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George P. Rowell and Company's American Newspaper Directory, containing accurate lists of all the newspapers and periodicals published in the United States and territories, and the dominion of Canada, and British Colonies of North America., together with a description of the towns and cities in which they are published. (ed. George P. Rowell and company) 4 0 Browse Search
Colonel William Preston Johnston, The Life of General Albert Sidney Johnston : His Service in the Armies of the United States, the Republic of Texas, and the Confederate States. 2 0 Browse Search
Medford Historical Society Papers, Volume 16. 2 0 Browse Search
A. J. Bennett, private , First Massachusetts Light Battery, The story of the First Massachusetts Light Battery , attached to the Sixth Army Corps : glance at events in the armies of the Potomac and Shenandoah, from the summer of 1861 to the autumn of 1864. 2 0 Browse Search
Lydia Maria Child, Letters of Lydia Maria Child (ed. John Greenleaf Whittier, Wendell Phillips, Harriet Winslow Sewall) 2 0 Browse Search
Southern Historical Society Papers, Volume 23. (ed. Reverend J. William Jones) 2 0 Browse Search
Rebellion Record: a Diary of American Events: Poetry and Incidents., Volume 9. (ed. Frank Moore) 2 2 Browse Search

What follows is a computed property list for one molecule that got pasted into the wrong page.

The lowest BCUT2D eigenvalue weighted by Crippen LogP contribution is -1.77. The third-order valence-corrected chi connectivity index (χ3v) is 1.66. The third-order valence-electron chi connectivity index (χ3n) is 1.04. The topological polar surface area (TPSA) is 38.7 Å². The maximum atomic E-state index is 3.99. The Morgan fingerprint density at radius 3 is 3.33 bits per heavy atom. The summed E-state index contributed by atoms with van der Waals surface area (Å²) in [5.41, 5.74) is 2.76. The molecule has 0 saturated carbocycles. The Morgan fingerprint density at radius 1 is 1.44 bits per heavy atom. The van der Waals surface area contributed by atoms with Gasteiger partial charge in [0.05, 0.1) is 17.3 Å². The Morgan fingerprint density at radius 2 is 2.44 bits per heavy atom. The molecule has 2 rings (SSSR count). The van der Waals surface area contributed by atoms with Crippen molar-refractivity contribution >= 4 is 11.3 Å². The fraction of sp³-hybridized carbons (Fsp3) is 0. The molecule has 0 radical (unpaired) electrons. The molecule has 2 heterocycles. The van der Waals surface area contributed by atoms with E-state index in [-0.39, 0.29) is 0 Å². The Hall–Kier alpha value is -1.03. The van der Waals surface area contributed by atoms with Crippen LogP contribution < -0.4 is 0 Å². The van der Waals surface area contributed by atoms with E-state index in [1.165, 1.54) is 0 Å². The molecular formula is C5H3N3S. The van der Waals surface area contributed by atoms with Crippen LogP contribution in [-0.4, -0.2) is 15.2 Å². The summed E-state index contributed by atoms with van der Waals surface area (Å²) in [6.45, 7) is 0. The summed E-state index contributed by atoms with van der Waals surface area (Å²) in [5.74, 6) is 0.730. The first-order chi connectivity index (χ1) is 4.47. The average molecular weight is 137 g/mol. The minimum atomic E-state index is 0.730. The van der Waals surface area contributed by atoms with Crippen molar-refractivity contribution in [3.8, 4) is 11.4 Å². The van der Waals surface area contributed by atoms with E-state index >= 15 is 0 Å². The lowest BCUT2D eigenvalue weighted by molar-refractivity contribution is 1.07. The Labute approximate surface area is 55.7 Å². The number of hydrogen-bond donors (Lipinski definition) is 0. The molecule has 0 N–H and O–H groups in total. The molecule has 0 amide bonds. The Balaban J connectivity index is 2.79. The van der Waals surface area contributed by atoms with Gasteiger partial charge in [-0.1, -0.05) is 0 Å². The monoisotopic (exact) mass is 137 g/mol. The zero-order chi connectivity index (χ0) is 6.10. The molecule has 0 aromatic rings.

George Bancroft, History of the United States from the Discovery of the American Continent, Vol. 10 2 0 Browse Search
James Redpath, The Roving Editor: or, Talks with Slaves in the Southern States. 2 0 Browse Search
General James Longstreet, From Manassas to Appomattox 2 0 Browse Search
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Browsing named entities in Southern Historical Society Papers, Volume 23. (ed. Reverend J. William Jones). You can also browse the collection for Beattie or search for Beattie in all documents.

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Southern Historical Society Papers, Volume 23. (ed. Reverend J. William Jones), Historical sketch of the Rockbridge artillery, C. S. Army, by a member of the famous battery. (search)
hed down the hill on that splendid charge. We returned by a route nearly parallel with that which we had taken to reach the hill along which we had been in position in line of battle, and soon got back to the road which had led us by the Lewis house. We then went into a field on a hill which overlooked, at nearly a mile's distance, what was known as the Stone bridge, and here reported to General Johnston, who ordered us to a position from which we could guard one of the fords of Bull Run (Beattie's, perhaps,) opposite which General Miles had a Federal division. Whilst resting and talking over the events of the day, some one raised the question as to how long our battery had been engaged. Some guessed fifteen minutes and some an hour; very few exceeded that limit. Lieutenant McLaughlin settled it by reference to the fact that we had gone into position by his watch at 2 o'clock P. M., and were ordered to limber up at half-past 4 P. M. Several officers and men were slightly wound